An “evergreen” contract is a contract which automatically renews at periodic intervals. Evergreen contracts are useful but can lead to problems if the parties become complacent. Imagine Ingmar & Ingrid, Inc. enters into a contract for one year to receive a weekly delivery[1] from Antony & Cleopatra, LLC.  The contract includes an evergreen provision that each year the contract will automatically be extended for another twelve months unless Ingmar & Ingrid before December 1 sends a written notice of termination to Antony & Cleopatra. The contract is convenient because it allows the parties to continue their relationship without the hassle of renegotiating every year. If Ingmar & Ingrid likes its weekly deliveries, it can continue receiving them without ever doing anything more than paying for each week’s installment, secure in the knowledge that it will get at least a month’s notice (and perhaps much more than a month) before the deliveries stop. Antony & Cleopatra gets the same assurance about its weekly sale. However, an evergreen contract can also lull the parties into dangerous complacency. After five years of weekly deliveries, Ingmar & Ingrid may forget that its contract can only be terminated before December 1 each year. Ingrid & Ingmar may decide on December 2 that it no longer wants the weekly delivery – only to discover that it is bound by its contract to pay for another year of services it no longer wants. On the other side, Antony & Cleopatra may discover on December 2 that it can no longer make money on the weekly delivery, but it will be bound to continue making the deliveries for another year and losing money on each delivery, because it missed the deadline to terminate the contract. Evergreen contracts are useful but can lead to problems if the parties become …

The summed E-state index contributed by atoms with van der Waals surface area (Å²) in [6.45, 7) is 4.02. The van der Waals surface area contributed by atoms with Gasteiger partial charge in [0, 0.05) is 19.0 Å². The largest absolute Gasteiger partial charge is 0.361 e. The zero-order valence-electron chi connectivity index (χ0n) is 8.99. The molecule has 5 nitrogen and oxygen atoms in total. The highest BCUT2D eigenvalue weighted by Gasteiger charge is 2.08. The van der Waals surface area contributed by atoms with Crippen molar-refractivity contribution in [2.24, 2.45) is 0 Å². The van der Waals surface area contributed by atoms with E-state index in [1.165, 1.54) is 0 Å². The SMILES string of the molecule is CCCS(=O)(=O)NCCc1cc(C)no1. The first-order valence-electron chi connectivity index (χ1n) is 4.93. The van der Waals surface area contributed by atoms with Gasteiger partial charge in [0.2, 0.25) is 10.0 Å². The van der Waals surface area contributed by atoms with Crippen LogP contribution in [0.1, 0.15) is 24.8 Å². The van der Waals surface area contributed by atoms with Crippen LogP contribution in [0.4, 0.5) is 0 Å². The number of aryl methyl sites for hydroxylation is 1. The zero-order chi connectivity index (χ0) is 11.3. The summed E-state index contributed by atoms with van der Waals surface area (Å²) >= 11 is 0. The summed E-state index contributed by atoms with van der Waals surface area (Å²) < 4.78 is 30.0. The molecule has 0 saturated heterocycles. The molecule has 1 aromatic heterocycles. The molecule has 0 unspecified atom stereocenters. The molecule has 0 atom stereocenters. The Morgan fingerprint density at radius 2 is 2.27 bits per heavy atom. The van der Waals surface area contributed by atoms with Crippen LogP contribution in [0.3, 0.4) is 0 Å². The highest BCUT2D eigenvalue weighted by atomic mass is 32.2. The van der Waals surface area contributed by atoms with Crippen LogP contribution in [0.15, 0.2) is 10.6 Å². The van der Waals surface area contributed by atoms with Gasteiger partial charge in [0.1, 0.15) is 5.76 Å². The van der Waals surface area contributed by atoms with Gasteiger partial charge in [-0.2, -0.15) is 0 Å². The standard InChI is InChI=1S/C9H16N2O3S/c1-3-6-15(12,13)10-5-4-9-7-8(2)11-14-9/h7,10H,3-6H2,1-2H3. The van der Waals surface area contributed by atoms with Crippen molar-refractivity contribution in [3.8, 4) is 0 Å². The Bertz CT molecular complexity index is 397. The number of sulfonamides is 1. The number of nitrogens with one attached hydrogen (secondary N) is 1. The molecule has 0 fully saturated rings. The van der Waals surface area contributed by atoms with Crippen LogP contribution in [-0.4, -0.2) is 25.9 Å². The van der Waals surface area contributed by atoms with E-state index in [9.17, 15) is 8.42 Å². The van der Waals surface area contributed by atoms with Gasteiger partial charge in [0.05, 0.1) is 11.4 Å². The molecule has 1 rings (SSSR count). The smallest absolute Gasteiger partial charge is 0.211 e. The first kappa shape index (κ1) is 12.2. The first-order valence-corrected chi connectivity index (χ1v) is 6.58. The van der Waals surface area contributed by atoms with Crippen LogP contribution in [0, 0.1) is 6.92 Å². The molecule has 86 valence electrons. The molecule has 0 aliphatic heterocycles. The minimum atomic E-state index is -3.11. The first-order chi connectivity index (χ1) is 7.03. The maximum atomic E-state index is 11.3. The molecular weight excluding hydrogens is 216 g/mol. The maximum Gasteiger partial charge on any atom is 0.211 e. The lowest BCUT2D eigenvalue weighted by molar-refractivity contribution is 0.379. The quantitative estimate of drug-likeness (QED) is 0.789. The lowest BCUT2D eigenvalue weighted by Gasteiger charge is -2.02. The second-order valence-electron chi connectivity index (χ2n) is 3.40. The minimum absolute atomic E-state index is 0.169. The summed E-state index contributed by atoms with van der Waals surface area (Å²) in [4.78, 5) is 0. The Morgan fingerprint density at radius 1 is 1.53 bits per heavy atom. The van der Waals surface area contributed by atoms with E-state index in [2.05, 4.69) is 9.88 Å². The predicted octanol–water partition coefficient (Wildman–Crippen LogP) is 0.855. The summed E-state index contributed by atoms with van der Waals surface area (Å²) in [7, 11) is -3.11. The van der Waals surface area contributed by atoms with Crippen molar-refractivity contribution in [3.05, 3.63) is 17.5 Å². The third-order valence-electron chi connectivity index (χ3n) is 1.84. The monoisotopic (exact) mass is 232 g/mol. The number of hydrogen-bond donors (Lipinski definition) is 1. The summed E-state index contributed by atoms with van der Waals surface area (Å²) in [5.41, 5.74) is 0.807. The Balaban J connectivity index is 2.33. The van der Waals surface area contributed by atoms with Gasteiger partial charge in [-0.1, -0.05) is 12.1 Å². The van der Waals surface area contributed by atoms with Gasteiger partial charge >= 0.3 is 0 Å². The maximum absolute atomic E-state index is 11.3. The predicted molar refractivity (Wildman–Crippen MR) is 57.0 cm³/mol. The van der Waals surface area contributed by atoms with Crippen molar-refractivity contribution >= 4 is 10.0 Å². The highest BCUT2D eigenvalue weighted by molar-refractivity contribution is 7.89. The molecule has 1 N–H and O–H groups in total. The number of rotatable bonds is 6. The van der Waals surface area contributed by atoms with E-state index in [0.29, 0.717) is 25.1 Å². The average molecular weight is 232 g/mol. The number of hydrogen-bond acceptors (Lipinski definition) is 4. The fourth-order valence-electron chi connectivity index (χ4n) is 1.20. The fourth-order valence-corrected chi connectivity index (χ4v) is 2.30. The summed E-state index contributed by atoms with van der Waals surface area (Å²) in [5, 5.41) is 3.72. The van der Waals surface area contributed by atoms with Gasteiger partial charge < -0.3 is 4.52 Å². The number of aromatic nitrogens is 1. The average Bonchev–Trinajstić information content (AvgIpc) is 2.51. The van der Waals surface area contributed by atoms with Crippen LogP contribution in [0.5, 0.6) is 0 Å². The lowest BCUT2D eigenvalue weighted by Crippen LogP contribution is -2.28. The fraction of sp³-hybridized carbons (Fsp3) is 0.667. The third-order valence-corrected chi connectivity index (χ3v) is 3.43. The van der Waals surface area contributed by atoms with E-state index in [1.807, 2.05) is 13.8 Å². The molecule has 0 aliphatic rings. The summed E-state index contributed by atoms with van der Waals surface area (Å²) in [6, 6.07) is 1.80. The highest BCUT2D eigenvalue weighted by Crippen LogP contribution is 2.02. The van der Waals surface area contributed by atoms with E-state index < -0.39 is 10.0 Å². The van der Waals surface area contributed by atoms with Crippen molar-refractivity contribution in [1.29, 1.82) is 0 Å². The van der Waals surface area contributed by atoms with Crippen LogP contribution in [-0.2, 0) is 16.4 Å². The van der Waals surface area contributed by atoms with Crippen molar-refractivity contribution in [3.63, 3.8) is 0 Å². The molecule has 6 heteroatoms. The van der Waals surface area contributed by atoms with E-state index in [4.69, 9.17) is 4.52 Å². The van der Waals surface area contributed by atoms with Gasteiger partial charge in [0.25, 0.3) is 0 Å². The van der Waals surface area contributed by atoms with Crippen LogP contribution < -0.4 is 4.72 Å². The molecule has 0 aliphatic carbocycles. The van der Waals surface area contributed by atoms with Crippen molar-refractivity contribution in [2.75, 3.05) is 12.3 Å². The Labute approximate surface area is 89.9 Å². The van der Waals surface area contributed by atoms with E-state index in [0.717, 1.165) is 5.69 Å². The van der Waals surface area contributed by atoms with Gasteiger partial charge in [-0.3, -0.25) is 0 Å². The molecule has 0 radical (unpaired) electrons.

The End of the Appellate Road for Lund

In Litigation Process, Minnesota Appellate Decisions, Trustsby Joseph PullLeave a Comment

My previous discussion of the Minnesota Court of Appeals’s opinion in the Lund litigation (here, here, and here) noted that on February 12, 2019, the Lund defendants filed a petition asking the Minnesota Supreme Court to review the decision of the Court of Appeals. On March 27, 2019, the Supreme Court declined to do so. Accordingly, the Court of Appeals’s opinion will remain the final word on the issues it addresses, at least as far as Lund goes.  Only time will tell whether, and how, the appellate courts will develop or modify Lund‘s answers concerning the questions Lund addressed about shareholder oppression, the reasonable expectations of shareholders in closely-held businesses, business fair value, and claims against trustees.

Claims Against Trustees: Lund Again

In Litigation Process, Minnesota Appellate Decisions, Trustsby Joseph PullLeave a Comment